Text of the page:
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Chris Kuper: Blocking scheme can keep opposing defenses off-guard

HIGHLANDS RANCH, Colo. --Few people know the ins and outs of what the Broncos' offensive linemen face this summer better than Chris Kuper.

A 2006 sixth-round draft pick who eventually became one of the league's best guards, Kuper played eight seasons for the Broncos, including four with current Offensive Coordinator Rick Dennison as his position coach and one with Clancy Barone, the current offensive-line coach, on the job. He understands a zone-blocking-based scheme based on his first three years when Mike Shanahan was still the head coach, and other concepts that followed from 2009 onward until injuries forced his retirement after the 2013 season. What Dennison, Barone and Head Coach Gary Kubiak want is a result of equal parts technique, athleticism, quick thinking and attitude. As right guard Louis Vasquez said Aug. 1, "My mentality is by the end of the fourth quarter, we want to feel your soul wilt in our hands."

And Kuper says that Vasquez, a 2013 All-Pro, is in the best position to send that message to a young group that features five players who have never started in the NFL among its first two units.


"I think the leader in the room has to kind of instill that in the young guys," Kuper said when he joined Broncos TV for a live show at Buffalo Wild Wings in Highlands Ranch on Aug. 5.

"It's hard to come in as a young guy and just -- there's guys who naturally have it, and you're just like, 'OK, that's one of those players that he's going to have that and he's going to bring that type of attitude and people can feed off that,' but it's hard to kind of step off that and put yourself out there at that point when you're a rookie.

"But that's definitely what they want, and they're going to get it just with the scheme. They're going to be cutting every play. Someone's getting cut, and the defensive line hates it, but it's part of the game. They're going to call them, 'dirty,' you know, whatever it is, but that's part of the game. There's going to be some nastiness out there regardless."

But it's nastiness with a purpose: to keep the defense guessing and give the offense an extra split-second to get a jump on its foe. One of Kuper's most distinguished predecessors, Hall of Famer Gary Zimmerman, noted this in April.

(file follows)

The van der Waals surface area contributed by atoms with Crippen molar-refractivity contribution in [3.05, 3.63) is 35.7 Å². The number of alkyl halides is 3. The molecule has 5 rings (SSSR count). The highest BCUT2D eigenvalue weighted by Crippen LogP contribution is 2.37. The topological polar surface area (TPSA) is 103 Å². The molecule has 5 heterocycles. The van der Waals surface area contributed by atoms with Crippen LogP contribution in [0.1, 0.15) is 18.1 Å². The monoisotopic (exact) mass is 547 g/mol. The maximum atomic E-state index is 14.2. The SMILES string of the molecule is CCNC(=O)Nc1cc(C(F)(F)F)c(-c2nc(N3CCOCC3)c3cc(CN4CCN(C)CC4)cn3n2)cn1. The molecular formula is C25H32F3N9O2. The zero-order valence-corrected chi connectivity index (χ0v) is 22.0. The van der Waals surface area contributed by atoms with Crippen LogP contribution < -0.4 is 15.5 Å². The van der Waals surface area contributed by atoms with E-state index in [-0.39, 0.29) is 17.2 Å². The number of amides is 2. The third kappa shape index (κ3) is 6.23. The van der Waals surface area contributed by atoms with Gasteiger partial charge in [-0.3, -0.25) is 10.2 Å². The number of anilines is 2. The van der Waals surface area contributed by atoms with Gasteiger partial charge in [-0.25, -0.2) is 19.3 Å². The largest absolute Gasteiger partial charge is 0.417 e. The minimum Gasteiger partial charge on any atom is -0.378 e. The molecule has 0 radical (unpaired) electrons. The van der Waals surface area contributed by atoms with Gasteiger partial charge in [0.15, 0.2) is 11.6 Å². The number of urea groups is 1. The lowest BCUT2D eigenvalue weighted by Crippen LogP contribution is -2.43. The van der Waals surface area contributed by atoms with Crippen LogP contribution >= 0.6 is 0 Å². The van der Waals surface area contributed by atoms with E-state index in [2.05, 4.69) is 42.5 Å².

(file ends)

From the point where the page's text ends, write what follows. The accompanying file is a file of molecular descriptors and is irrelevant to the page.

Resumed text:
"I think the biggest thing in the zone blocking is that the defense has a lot more to think about, because a lot of plays look alike, and there's a lot of pass plays that look like run plays," Zimmerman said then. "It kind of puts a little more thinking on the defense as in the previous years, where they just lined up and played, and knew that the pass was coming. Now they're going to have to first determine if it's a run or a pass, and then go from there."

Kuper expanded on Zimmerman's breakdown.

"The run game, period, is going to be great. And then the run action, the play pass off of that, but when you get really good in this system, and you make everything look the same, the defensive line doesn't know whether they're on the front side or the back side," Kuper said. "They don't know whether they're protecting themselves against a cut, or getting reached.

"So that little split-second, half-second, whatever it is, we get the edge or they're going to try to play the cut -- [whether] they're going to cut back or they're going to get cut, it's there."

But it will take some work for the young offensive linemen to get there. Kuper did not start until the sixth game of his second season and felt it took a bit longer before he truly mastered the scheme.

"I know that I probably wasn't ready my rookie year. I probably would have been sufficient enough to get out there and play. But I think in my third year [2008] is when I really started to pick things up and learn some of the tricks, watching that older group of guys in front of me," Kuper said, "and then you just get to the point where you're so comfortable with the scheme that you have a little bit of confidence to try those things."

Some of the young linemen may not have the luxury of that extensive gestation time before their first start. But that doesn't mean they can't be ready.

Kuper watched practice Tuesday and likes what he sees from some of the young linemen, specifically second-round pick Ty Sambrailo -- who Kuper described as "pretty athletic" -- and fourth-rounder Max Garcia, who "has got some strength to him."

"They'll both fit well in the system," Kuper said. It's going to be a battle. They've got some decisions to make, and I think it's too hard to tell where they're at at this point in camp.

"They're going to figure it out as we get into [preseason] games and kind of see who shows up, because that's when you really see what you have."

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